Thursday, August 10, 2006
Revelation & Rapture Reading
If you are interested in doing some further reading on the topic of 'Second Coming' I would like to recommend two books. First, Barbara R. Rossings, The Rapture Exposed: The Message of Hope in the Book of Revelation. In this book Rossing does a number of things. First and foremost she debunks the entire 'Rapture' theory, showing that it simply does not exist in the Bible. It is never mentioned in Revelation (the best proponents can do is say that it is suggested) and the passage in Thessalonians that proponents quote is misinterpreted. Rossing goes on to offer a very thoughtful criticism of the 'Left Behind' series. Her main proposal is that the series glorifies violence and destruction of humanity and of all creation, which according to her interpretation of Revelation goes against all that Revelation is really about. Finally Rossing goes on to explain her interpretation of Revelation, one that does offer hope. Rossing obviously reads Revelation not only in the Apocalyptic genre, which it of course is a part of, but Rossing also sees a great deal of Covenental theology in Revelation. Throughout the prophets God is described as acting to re-establish a covenant with the people who broke it. Rossing correctly read Revelation as a whole instead of in disjointed bits and pieces which so many popular televangelists do (Jack van Impe and the like). Most important for this reading, Rossing begins with the ending. At the end of Revelation we are given images of the new Heaven and the new Earth. We here the words that are often recited at funerals Rev 21:4, There will be no more death or mourning or crying or pain, for the old order of things has passed away." NIV Rossing suggests that we read all that precedes these passages in the light of the end result. This is a story of God restoring relationship, not destroying relationship. Her scholarship is excellent and her writing engaging.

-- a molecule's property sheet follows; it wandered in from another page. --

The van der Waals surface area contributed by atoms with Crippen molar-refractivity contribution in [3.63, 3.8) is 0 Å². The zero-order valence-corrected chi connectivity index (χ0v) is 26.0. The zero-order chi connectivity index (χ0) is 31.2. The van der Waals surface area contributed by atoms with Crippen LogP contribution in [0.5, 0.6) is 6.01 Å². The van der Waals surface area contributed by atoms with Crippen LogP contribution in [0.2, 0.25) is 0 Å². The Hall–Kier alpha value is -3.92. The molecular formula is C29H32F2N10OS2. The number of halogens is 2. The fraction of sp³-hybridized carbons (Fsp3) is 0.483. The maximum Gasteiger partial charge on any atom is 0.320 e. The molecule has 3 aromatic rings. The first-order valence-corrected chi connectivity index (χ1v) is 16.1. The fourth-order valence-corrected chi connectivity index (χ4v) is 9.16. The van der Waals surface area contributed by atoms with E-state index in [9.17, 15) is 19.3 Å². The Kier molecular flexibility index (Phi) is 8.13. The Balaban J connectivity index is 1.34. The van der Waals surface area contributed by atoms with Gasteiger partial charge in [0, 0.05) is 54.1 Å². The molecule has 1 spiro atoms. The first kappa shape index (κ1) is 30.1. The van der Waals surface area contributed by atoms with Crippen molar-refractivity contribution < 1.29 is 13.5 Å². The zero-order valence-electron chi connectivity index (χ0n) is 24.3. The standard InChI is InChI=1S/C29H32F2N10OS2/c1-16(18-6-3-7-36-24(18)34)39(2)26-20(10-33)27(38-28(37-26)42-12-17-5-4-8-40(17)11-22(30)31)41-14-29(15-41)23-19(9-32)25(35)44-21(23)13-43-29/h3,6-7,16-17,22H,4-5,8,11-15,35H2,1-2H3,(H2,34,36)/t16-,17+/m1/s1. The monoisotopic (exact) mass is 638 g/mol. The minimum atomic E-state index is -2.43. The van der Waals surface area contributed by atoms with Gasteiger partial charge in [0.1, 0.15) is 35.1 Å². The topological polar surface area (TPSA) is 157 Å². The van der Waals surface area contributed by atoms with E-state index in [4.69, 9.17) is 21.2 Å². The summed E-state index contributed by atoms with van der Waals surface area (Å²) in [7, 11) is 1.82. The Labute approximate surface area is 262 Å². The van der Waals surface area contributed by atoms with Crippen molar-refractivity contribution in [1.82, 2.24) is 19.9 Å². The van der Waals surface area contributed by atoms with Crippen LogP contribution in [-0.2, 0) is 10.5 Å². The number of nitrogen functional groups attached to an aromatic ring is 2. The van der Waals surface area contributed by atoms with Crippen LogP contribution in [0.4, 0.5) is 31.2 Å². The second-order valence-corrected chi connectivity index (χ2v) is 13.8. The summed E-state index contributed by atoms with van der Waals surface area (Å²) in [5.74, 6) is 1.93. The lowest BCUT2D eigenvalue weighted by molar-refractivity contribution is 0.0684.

Another book I would like to recommend is Eugene Peterson's 'Reversed Thunder'. Peterson's work is a beautifully written commentary on the book of Revelation, the very best I have ever read when it comes to explaining Revelation to the lay person. Peterson does not read Revelation as a prophecy text book like so many popular TV preachers. He reads it as poetry, a theory is explains in the book. Unlike Rossing, Peterson is not trying to debunk anything, he is simply trying to explain Revelation to the everday person. So he talks about Christ and the Church and Heaven. But he does not shy away from what makes Revelation most challenging, which isn't discerning who the anti-christ is. He talks about what Revelation says about politics and economics. Peterson is a fine scholar, an artistic writer and probably the best translator of the Bible that I have ever read.
I recommend both of the these books because they explain the purpose of Revelation in a day and time in which Revelation is more misunderstood and misapplied than ever. Both authors acknowledge that Revelation is meant to challenge the disciple to greater faithfulness, but deny the fear that so many find in it. They explain how Revelation helps us to find the word of truth in today's world, but deny that it's purpose to tell the future.